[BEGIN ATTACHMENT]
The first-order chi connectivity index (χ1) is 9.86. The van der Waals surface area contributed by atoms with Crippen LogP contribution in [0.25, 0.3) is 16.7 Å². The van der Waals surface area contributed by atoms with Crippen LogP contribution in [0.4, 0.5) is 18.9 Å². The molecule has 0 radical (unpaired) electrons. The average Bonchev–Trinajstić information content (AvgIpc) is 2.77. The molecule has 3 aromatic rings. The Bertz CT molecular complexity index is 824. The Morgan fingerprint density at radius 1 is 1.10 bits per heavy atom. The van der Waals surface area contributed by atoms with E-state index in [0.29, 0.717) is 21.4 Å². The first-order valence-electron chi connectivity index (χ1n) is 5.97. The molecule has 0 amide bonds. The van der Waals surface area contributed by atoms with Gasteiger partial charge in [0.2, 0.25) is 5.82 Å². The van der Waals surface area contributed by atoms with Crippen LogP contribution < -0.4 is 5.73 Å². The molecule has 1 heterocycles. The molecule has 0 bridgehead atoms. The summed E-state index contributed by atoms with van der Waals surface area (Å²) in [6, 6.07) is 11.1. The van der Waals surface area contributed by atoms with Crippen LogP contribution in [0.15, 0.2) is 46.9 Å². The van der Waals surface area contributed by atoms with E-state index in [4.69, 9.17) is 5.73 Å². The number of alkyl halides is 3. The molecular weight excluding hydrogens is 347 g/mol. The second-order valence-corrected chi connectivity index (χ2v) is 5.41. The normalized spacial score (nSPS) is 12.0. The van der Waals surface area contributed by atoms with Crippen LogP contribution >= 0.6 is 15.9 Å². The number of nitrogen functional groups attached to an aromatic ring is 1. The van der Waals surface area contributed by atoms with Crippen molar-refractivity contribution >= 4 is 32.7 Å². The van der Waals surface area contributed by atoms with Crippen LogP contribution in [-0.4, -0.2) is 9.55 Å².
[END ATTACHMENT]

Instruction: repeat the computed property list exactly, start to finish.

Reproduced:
The first-order chi connectivity index (χ1) is 9.86. The van der Waals surface area contributed by atoms with Crippen LogP contribution in [0.25, 0.3) is 16.7 Å². The van der Waals surface area contributed by atoms with Crippen LogP contribution in [0.4, 0.5) is 18.9 Å². The molecule has 0 radical (unpaired) electrons. The average Bonchev–Trinajstić information content (AvgIpc) is 2.77. The molecule has 3 aromatic rings. The Bertz CT molecular complexity index is 824. The Morgan fingerprint density at radius 1 is 1.10 bits per heavy atom. The van der Waals surface area contributed by atoms with E-state index in [0.29, 0.717) is 21.4 Å². The first-order valence-electron chi connectivity index (χ1n) is 5.97. The molecule has 0 amide bonds. The van der Waals surface area contributed by atoms with Gasteiger partial charge in [0.2, 0.25) is 5.82 Å². The van der Waals surface area contributed by atoms with Crippen LogP contribution < -0.4 is 5.73 Å². The molecule has 1 heterocycles. The molecule has 0 bridgehead atoms. The summed E-state index contributed by atoms with van der Waals surface area (Å²) in [6, 6.07) is 11.1. The van der Waals surface area contributed by atoms with Crippen LogP contribution in [0.15, 0.2) is 46.9 Å². The van der Waals surface area contributed by atoms with E-state index in [4.69, 9.17) is 5.73 Å². The number of alkyl halides is 3. The molecular weight excluding hydrogens is 347 g/mol. The second-order valence-corrected chi connectivity index (χ2v) is 5.41. The normalized spacial score (nSPS) is 12.0. The van der Waals surface area contributed by atoms with Crippen LogP contribution >= 0.6 is 15.9 Å². The number of nitrogen functional groups attached to an aromatic ring is 1. The van der Waals surface area contributed by atoms with Crippen molar-refractivity contribution >= 4 is 32.7 Å². The van der Waals surface area contributed by atoms with Crippen LogP contribution in [-0.4, -0.2) is 9.55 Å².